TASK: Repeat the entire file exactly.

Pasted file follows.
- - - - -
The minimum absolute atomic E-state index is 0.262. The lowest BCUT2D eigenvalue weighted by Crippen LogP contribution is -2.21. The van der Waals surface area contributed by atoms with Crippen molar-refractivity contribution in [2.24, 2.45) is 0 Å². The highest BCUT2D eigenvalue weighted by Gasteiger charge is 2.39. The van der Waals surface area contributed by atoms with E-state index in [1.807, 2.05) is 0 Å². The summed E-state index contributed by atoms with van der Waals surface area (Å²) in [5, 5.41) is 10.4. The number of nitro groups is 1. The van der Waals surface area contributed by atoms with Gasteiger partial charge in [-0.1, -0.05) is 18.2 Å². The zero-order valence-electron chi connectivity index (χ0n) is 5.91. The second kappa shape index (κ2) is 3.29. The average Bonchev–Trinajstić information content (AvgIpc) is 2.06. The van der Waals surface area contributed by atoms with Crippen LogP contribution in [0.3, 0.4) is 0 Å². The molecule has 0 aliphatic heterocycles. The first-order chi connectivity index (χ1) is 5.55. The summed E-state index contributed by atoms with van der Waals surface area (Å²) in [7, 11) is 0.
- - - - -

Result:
The minimum absolute atomic E-state index is 0.262. The lowest BCUT2D eigenvalue weighted by Crippen LogP contribution is -2.21. The van der Waals surface area contributed by atoms with Crippen molar-refractivity contribution in [2.24, 2.45) is 0 Å². The highest BCUT2D eigenvalue weighted by Gasteiger charge is 2.39. The van der Waals surface area contributed by atoms with E-state index in [1.807, 2.05) is 0 Å². The summed E-state index contributed by atoms with van der Waals surface area (Å²) in [5, 5.41) is 10.4. The number of nitro groups is 1. The van der Waals surface area contributed by atoms with Gasteiger partial charge in [-0.1, -0.05) is 18.2 Å². The zero-order valence-electron chi connectivity index (χ0n) is 5.91. The second kappa shape index (κ2) is 3.29. The average Bonchev–Trinajstić information content (AvgIpc) is 2.06. The van der Waals surface area contributed by atoms with Crippen LogP contribution in [0.3, 0.4) is 0 Å². The molecule has 0 aliphatic heterocycles. The first-order chi connectivity index (χ1) is 5.55. The summed E-state index contributed by atoms with van der Waals surface area (Å²) in [7, 11) is 0.